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Can anyone help?

My family, consisting of mother, stepfather, hubby and 18 month old baby daughter, are looking to move to France (Southern), within the next 12-18 months and have started to research facts for the move now, hence my post. We are hoping to buy either an already est concern, self catering or B&B or a proepry that is habitable with buildings we can renoate for self ctaering lets.

Can anyone give me advice on: areas, education, pitfalls/positives, any info gratefully received!!!

Very best regards
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Have just watched 'No going Back' where a couple sold up and took a caravan to Spain armed with little other than dreams. They had never even been to Spain before, did not speak the language and even seemed surprised it was so hot! I was astonished that anybody could have so little idea what they were embarking on.

This forum has surely got to be an excellent starting place and glean as much information as you can from other people's experiences - both good and bad. But there can be no substitute for looking around the areas yourself to decide what you want and what you don't need.

We have lived here now for five years, and from a renting point of view it is by far the worst. More and more properties available for rent, and 20% fewer Brits coming to France this year. Keeping fingers crossed that we may pick up some more business, but nothing is certain. Whatever you do, make sure you look at worst case scenarios (ie no income!) as well as all the rosy dreams.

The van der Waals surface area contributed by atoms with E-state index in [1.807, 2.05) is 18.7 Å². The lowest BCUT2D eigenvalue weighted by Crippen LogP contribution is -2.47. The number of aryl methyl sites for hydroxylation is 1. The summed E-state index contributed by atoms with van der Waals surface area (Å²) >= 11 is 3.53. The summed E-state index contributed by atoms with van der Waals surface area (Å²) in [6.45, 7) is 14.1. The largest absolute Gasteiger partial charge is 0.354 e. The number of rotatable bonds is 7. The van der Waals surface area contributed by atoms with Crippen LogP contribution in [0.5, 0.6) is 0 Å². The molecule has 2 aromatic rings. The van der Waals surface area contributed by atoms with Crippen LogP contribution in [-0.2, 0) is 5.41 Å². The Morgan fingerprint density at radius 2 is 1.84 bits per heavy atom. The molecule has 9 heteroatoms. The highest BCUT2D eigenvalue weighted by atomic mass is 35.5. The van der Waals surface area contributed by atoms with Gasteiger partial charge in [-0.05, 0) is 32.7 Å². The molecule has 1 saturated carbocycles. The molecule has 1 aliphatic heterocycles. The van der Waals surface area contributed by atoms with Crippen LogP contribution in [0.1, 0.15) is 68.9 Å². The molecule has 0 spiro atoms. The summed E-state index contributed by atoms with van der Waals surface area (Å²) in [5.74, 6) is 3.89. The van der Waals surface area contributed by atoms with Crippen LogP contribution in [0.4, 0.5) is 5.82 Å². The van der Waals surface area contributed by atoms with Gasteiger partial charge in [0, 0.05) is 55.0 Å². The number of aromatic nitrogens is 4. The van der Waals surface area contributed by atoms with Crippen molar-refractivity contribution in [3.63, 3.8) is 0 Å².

My very best wishes for your future, and I really hope that you succeed in doing what you want. We love our life here and feel we have been extremely lucky, and can only wish other people starting down the same path the luck we have had, but keep your feet on the ground, your eyes wide open and make sure you really do your research.


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I wish you all good luck, but bear in mind that 5 is quite a lot of people to keep if you have no other income. Also you will need a huge property as you will need a minimum of 3 bedrooms for yourselves before any rental space. Huge renovated properties are very expensive and unrenovated properties need a lot of money and most of all time thrown at them.

We have been here for nearly 2 years and spend almost 18 months full time renovating our house (which didn't actually need any major structural work) and spent as much on the renovations as the original cost of the house. We had budgeted for that, but have met many prople living in half finished projects who hadn't!!

We have 4 letting rooms - opened the B & B in March - and although we have a nice steady trickle of guests I can't see it earning enough to keep even just us 2 (and I don't give him indoors too much pocket money) for quite some time. My husband is in the process - complicated and costly - of registering for other work. We love our life here but it doesn't do to underestimate the amount of time, money and patience needed.

I wish you luck whatever you decide - but go into it with your eyes open.